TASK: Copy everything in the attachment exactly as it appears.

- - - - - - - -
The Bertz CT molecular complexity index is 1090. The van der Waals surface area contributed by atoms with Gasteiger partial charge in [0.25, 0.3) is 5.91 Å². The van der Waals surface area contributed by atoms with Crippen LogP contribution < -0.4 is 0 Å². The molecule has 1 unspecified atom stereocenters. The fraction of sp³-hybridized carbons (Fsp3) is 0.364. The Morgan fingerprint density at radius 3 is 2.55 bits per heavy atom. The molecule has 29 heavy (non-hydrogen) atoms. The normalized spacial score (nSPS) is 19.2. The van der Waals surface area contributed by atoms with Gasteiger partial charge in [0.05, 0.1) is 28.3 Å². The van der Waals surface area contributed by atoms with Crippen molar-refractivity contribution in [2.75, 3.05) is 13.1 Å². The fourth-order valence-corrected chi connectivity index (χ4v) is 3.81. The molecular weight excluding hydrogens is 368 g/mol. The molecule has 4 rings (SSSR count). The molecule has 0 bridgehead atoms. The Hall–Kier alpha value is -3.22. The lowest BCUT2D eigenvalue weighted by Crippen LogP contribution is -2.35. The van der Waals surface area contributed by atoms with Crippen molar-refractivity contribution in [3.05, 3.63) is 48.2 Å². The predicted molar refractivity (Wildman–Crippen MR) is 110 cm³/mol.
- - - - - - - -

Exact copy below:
The Bertz CT molecular complexity index is 1090. The van der Waals surface area contributed by atoms with Gasteiger partial charge in [0.25, 0.3) is 5.91 Å². The van der Waals surface area contributed by atoms with Crippen LogP contribution < -0.4 is 0 Å². The molecule has 1 unspecified atom stereocenters. The fraction of sp³-hybridized carbons (Fsp3) is 0.364. The Morgan fingerprint density at radius 3 is 2.55 bits per heavy atom. The molecule has 29 heavy (non-hydrogen) atoms. The normalized spacial score (nSPS) is 19.2. The van der Waals surface area contributed by atoms with Gasteiger partial charge in [0.05, 0.1) is 28.3 Å². The van der Waals surface area contributed by atoms with Crippen molar-refractivity contribution in [2.75, 3.05) is 13.1 Å². The fourth-order valence-corrected chi connectivity index (χ4v) is 3.81. The molecular weight excluding hydrogens is 368 g/mol. The molecule has 4 rings (SSSR count). The molecule has 0 bridgehead atoms. The Hall–Kier alpha value is -3.22. The lowest BCUT2D eigenvalue weighted by Crippen LogP contribution is -2.35. The van der Waals surface area contributed by atoms with Crippen molar-refractivity contribution in [3.05, 3.63) is 48.2 Å². The predicted molar refractivity (Wildman–Crippen MR) is 110 cm³/mol.